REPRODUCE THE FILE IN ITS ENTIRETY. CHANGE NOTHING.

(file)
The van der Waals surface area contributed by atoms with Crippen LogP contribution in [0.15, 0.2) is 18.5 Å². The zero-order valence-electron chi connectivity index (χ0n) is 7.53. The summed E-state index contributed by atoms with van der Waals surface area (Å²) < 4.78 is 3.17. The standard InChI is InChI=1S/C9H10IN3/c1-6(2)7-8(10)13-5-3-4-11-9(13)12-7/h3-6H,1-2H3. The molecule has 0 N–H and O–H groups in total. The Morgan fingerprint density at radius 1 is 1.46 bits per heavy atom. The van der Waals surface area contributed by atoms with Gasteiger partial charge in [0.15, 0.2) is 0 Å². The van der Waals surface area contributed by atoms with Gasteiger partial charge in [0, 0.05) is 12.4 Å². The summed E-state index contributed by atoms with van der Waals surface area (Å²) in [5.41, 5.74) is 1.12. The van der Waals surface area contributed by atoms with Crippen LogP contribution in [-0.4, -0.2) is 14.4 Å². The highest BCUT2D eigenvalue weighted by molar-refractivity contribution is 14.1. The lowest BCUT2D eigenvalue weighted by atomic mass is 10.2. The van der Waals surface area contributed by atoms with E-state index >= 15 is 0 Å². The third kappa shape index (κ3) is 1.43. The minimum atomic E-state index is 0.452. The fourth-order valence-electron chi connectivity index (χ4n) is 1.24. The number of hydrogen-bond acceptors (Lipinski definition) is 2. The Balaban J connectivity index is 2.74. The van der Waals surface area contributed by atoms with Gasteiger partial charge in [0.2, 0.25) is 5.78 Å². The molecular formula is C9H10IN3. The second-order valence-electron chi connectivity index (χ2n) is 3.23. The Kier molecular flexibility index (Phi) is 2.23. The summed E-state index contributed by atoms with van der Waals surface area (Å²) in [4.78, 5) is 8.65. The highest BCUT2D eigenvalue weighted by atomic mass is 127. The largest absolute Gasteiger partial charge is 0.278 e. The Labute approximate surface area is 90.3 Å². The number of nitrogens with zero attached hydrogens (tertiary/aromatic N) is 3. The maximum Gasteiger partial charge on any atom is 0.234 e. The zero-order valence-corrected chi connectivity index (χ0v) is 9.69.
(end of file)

The van der Waals surface area contributed by atoms with Crippen LogP contribution in [0.15, 0.2) is 18.5 Å². The zero-order valence-electron chi connectivity index (χ0n) is 7.53. The summed E-state index contributed by atoms with van der Waals surface area (Å²) < 4.78 is 3.17. The standard InChI is InChI=1S/C9H10IN3/c1-6(2)7-8(10)13-5-3-4-11-9(13)12-7/h3-6H,1-2H3. The molecule has 0 N–H and O–H groups in total. The Morgan fingerprint density at radius 1 is 1.46 bits per heavy atom. The van der Waals surface area contributed by atoms with Gasteiger partial charge in [0.15, 0.2) is 0 Å². The van der Waals surface area contributed by atoms with Gasteiger partial charge in [0, 0.05) is 12.4 Å². The summed E-state index contributed by atoms with van der Waals surface area (Å²) in [5.41, 5.74) is 1.12. The van der Waals surface area contributed by atoms with Crippen LogP contribution in [-0.4, -0.2) is 14.4 Å². The highest BCUT2D eigenvalue weighted by molar-refractivity contribution is 14.1. The lowest BCUT2D eigenvalue weighted by atomic mass is 10.2. The van der Waals surface area contributed by atoms with E-state index >= 15 is 0 Å². The third kappa shape index (κ3) is 1.43. The minimum atomic E-state index is 0.452. The fourth-order valence-electron chi connectivity index (χ4n) is 1.24. The number of hydrogen-bond acceptors (Lipinski definition) is 2. The Balaban J connectivity index is 2.74. The van der Waals surface area contributed by atoms with Gasteiger partial charge in [0.2, 0.25) is 5.78 Å². The molecular formula is C9H10IN3. The second-order valence-electron chi connectivity index (χ2n) is 3.23. The Kier molecular flexibility index (Phi) is 2.23. The summed E-state index contributed by atoms with van der Waals surface area (Å²) in [4.78, 5) is 8.65. The highest BCUT2D eigenvalue weighted by atomic mass is 127. The largest absolute Gasteiger partial charge is 0.278 e. The Labute approximate surface area is 90.3 Å². The number of nitrogens with zero attached hydrogens (tertiary/aromatic N) is 3. The maximum Gasteiger partial charge on any atom is 0.234 e. The zero-order valence-corrected chi connectivity index (χ0v) is 9.69.